European Commission President Ursula von der Leyen announced yesterday, in her annual State of the Union speech to the European Parliament, the launching of a new global infrastructure program known as “Global Gateway.”
In parallel with the EU’s bid for a more global role and an increased focus on the Indo-Pacific region, the strategy seeks to “deepen trade links, strengthen global supply chains and develop new investment projects on green and digital technologies.” Although Von der Leyen did not identify the Belt and Road Initiative (BRI) by name, there is no mistaking that Global Gateway is intended to counteract the influence Beijing has cultivated through the BRI.
EU will not fund “perfect roads” to link Chinese mines to Chinese ports
Recognizing China’s head start and the need for a distinct EU response, von der Leyen remarked, “We are good at financing roads. But it does not make sense for Europe to build a perfect road between a Chinese-owned copper mine and a Chinese-owned harbour.”
Instead, she says that the EU will seek to “take a values-based approach, offering transparency and good governance to our partners. We want to create links and not dependencies!”
It is a reference to the controversial status that the BRI has acquired in recent years. BRI-sponsored projects have been alleged to involve opaque tender processes and backroom dealings with local political elites, with reports documenting significant political and economic concessions being made in exchange for Chinese capital in places like Pakistan, and Serbia. BRI investment, usually abiding by less stringent regulation and oversight procedures compared to Western funding sources, has been accused of exacerbating local corruption and democratic backsliding. Moreover, some BRI projects have reportedly engaged in the use of forced labor and other forms of worker exploitation.
In light of this, Von der Leyen emphasized the importance of presenting Global Gateway as a “trusted brand around the world.” She took further aim at China, asserting that “doing business around the world, global trade — all that is good and necessary. But this can never be done at the expense of people’s dignity and freedom.” She concluded the segment by proposing an EU-wide ban on products made using forced labor, declaring that “Human rights are not for sale — at any price.”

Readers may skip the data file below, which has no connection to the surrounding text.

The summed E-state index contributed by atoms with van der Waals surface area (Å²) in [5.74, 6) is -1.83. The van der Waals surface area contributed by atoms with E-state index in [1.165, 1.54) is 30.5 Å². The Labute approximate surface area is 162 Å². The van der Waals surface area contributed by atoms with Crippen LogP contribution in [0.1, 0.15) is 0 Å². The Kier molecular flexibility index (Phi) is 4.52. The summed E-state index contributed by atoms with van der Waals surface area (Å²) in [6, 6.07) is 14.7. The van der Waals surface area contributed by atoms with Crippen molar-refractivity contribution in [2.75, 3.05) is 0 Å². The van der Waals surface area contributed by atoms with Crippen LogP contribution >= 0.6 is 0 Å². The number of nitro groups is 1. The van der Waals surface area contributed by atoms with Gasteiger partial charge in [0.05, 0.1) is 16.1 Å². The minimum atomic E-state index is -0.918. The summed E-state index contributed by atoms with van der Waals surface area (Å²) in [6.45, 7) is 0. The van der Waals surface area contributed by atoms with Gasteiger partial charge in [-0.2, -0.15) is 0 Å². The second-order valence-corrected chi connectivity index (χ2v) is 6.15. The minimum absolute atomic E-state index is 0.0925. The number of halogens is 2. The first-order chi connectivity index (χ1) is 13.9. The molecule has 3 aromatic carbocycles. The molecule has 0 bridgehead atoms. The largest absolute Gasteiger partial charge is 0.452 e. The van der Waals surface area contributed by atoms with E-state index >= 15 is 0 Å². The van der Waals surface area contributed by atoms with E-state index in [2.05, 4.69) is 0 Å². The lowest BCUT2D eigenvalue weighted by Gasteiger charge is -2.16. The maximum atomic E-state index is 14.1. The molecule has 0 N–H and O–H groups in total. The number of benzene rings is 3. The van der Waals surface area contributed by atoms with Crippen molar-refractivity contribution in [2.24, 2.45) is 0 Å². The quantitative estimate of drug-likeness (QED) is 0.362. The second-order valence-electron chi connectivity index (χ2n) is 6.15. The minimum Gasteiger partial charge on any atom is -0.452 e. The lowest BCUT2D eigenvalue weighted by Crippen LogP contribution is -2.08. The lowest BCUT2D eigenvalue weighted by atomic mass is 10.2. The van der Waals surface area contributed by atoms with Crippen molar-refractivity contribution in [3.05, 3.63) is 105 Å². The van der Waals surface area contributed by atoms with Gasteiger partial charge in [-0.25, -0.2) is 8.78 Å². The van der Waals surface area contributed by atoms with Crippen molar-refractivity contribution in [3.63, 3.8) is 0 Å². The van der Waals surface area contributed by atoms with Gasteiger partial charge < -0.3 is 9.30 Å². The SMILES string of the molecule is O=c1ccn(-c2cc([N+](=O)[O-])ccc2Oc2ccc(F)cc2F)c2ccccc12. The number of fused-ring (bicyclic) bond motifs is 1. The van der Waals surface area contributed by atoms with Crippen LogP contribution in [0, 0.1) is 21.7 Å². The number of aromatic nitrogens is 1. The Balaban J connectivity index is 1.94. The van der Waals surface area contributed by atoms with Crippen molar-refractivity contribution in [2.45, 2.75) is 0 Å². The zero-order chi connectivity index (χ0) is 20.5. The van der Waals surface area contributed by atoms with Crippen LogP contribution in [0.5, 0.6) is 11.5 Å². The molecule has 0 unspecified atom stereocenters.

This move comes at a rocky time in EU-China relations, which has undergone significant shifts in recent years. In 2019, the European Commission summarized its China policy in the publication “EU-China Strategic Outlook,” in which it described China as simultaneously “a cooperation partner,” an “economic competitor,” and a “systemic rival promoting alternative models of governance.”
While many observers pointed to the label of “systemic rival” as evidence of a key change in EU attitudes, the strategic paper nevertheless largely exemplified the decades-long balancing act that the EU has tried to sustain of deepening economic integration with China while trying to reconcile the two sides’ fundamentally different approaches to human rights.
This tension in the EU’s China policy was further reflected in the signing of the EU-China Comprehensive Agreement on Investment (CAI) on December 30, 2020. Designed to improve mutual market access, the deal contained key Chinese concessions that would increase the competitiveness of EU firms in the Chinese market and protect European investments in China.
While EU leaders had reason to be pleased, the deal came under criticism from European Parliament members and civil society groups for its inadequate human rights provisions. CAI merely secured from China a “commitment to make continued and sustained efforts to pursue ratification of the ILO fundamental Conventions on forced labor,” a policy that few believed Beijing would actually implement.
EU-China relations reached a low point in March when the EU sanctioned four officials and one entity involved with the human rights abuses in Xinjiang, provoking Chinese counter-sanctions on ten European individuals. In response, the European Parliament voted overwhelmingly to freeze the already-embattled CAI.
Taken in context, the announcement of Global Gateway demonstrates an increased proactiveness in the EU’s China policy, continuing the tone set in March by the first sanctions it imposed on China since the arms embargo in the aftermath of Tiananmen in 1989. Beijing will be watching closely on how the EU decides to roll out Global Gateway, particularly in the context of the EU-Africa Summit next February.
With this latest move, the EU sought to characterize the BRI as unprincipled and predatory, paving the way for the introduction of its own global infrastructure program as a more democratic alternative. It is a direct challenge issued towards China and the BRI, the centrepiece of Xi Jinping’s foreign policy.